Earlier this week Ubisoft creative director Alex Amancio said that players of the upcoming Assassin's Creed Unity
were initially intended to have the freedom to play as assassins of either gender, but that the option to play as a woman assassin was cut
because it was "really a lot of extra production work."
His comments sparked a wave of criticism from developers and industry veterans, including former Assassin's Creed
creative director Patrice Desilets.
Speaking to Polygon
, Desilets expressed sympathy for the extra work required to create customizable women assassin protagonists but called on Ubisoft -- and the industry at large -- to make the effort.
"It's true. If you do a big giant character and a small character, or a woman and a guy, it's different," said Desilets. "But that shouldn't stop you. With all the time, money and people on that project, you could've done it."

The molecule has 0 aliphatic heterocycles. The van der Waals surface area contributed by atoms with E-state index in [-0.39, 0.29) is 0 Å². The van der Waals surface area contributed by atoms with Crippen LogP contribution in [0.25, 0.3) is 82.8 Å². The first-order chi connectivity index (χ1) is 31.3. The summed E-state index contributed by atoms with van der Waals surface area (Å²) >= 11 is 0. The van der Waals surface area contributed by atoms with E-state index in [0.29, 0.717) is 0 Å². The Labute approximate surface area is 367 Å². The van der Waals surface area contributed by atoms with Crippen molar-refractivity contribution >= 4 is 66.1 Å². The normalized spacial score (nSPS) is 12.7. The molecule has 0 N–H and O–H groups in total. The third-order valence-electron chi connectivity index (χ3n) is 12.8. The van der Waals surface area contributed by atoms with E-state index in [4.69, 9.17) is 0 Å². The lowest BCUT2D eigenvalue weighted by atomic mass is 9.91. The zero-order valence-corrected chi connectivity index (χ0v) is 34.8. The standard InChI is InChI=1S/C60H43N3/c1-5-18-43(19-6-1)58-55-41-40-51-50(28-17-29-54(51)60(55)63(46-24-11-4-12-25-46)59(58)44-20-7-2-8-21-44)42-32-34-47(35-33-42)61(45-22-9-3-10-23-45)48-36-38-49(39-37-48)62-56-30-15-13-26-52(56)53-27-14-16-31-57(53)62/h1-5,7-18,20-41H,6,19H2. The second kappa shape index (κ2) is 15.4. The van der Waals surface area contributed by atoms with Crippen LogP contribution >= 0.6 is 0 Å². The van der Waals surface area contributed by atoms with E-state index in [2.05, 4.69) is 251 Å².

In fact, Ubisoft actually has done it in the past; the lead character of Assassin's Creed III Liberation
was a woman, and Ubisoft Quebec's Jill Murray even gave a talk about diversifying feminine archetypes in games
during last year's GDC Next conference that prominently referenced the game.
It's also worth noting that Desilets was fired from Ubisoft last year and filed a lawsuit
against the company seeking damages and the rights to the 1066
intellectual property he had been working on if Ubisoft chose to abandon production on it.
While speaking to Polygon about the issue of diversity in games, Desilets also took the opportunity to promote his next project. "The game that I'm designing, I'm giving control back to the player," he told Polygon. "Which gender do you want to play? Let's start there."